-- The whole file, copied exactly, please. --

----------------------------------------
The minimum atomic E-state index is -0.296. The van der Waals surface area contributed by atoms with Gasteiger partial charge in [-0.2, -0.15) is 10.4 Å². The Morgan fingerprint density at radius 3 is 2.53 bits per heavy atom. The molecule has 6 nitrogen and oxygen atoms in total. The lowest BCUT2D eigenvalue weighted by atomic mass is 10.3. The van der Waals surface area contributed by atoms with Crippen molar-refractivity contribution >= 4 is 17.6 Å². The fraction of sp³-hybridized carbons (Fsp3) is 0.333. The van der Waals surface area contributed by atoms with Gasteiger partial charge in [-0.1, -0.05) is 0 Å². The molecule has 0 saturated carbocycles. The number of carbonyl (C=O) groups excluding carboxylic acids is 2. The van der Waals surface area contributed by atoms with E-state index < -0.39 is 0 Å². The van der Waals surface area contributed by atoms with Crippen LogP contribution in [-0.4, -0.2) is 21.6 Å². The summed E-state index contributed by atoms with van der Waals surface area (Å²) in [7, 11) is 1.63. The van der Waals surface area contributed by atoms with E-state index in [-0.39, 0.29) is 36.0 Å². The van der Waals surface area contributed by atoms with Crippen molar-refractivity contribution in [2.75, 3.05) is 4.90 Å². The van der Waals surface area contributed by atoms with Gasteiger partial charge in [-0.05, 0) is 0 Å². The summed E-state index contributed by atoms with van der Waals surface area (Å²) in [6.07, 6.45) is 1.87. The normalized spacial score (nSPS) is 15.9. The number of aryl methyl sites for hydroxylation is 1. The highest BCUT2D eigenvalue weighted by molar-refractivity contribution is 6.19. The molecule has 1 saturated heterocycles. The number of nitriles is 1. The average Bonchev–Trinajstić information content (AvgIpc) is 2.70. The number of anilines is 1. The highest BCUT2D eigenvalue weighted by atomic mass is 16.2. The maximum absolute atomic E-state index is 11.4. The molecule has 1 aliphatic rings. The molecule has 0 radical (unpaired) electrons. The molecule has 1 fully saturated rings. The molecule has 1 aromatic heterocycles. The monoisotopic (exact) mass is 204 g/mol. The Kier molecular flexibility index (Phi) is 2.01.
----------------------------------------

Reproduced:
The minimum atomic E-state index is -0.296. The van der Waals surface area contributed by atoms with Gasteiger partial charge in [-0.2, -0.15) is 10.4 Å². The Morgan fingerprint density at radius 3 is 2.53 bits per heavy atom. The molecule has 6 nitrogen and oxygen atoms in total. The lowest BCUT2D eigenvalue weighted by atomic mass is 10.3. The van der Waals surface area contributed by atoms with Crippen molar-refractivity contribution >= 4 is 17.6 Å². The fraction of sp³-hybridized carbons (Fsp3) is 0.333. The van der Waals surface area contributed by atoms with Gasteiger partial charge in [-0.1, -0.05) is 0 Å². The molecule has 0 saturated carbocycles. The number of carbonyl (C=O) groups excluding carboxylic acids is 2. The van der Waals surface area contributed by atoms with E-state index < -0.39 is 0 Å². The van der Waals surface area contributed by atoms with Crippen LogP contribution in [-0.4, -0.2) is 21.6 Å². The summed E-state index contributed by atoms with van der Waals surface area (Å²) in [7, 11) is 1.63. The van der Waals surface area contributed by atoms with E-state index in [-0.39, 0.29) is 36.0 Å². The van der Waals surface area contributed by atoms with Crippen molar-refractivity contribution in [2.75, 3.05) is 4.90 Å². The van der Waals surface area contributed by atoms with Gasteiger partial charge in [-0.05, 0) is 0 Å². The summed E-state index contributed by atoms with van der Waals surface area (Å²) in [6.07, 6.45) is 1.87. The normalized spacial score (nSPS) is 15.9. The number of aryl methyl sites for hydroxylation is 1. The highest BCUT2D eigenvalue weighted by molar-refractivity contribution is 6.19. The molecule has 1 saturated heterocycles. The number of nitriles is 1. The average Bonchev–Trinajstić information content (AvgIpc) is 2.70. The number of anilines is 1. The highest BCUT2D eigenvalue weighted by atomic mass is 16.2. The maximum absolute atomic E-state index is 11.4. The molecule has 1 aliphatic rings. The molecule has 0 radical (unpaired) electrons. The molecule has 1 fully saturated rings. The molecule has 1 aromatic heterocycles. The monoisotopic (exact) mass is 204 g/mol. The Kier molecular flexibility index (Phi) is 2.01.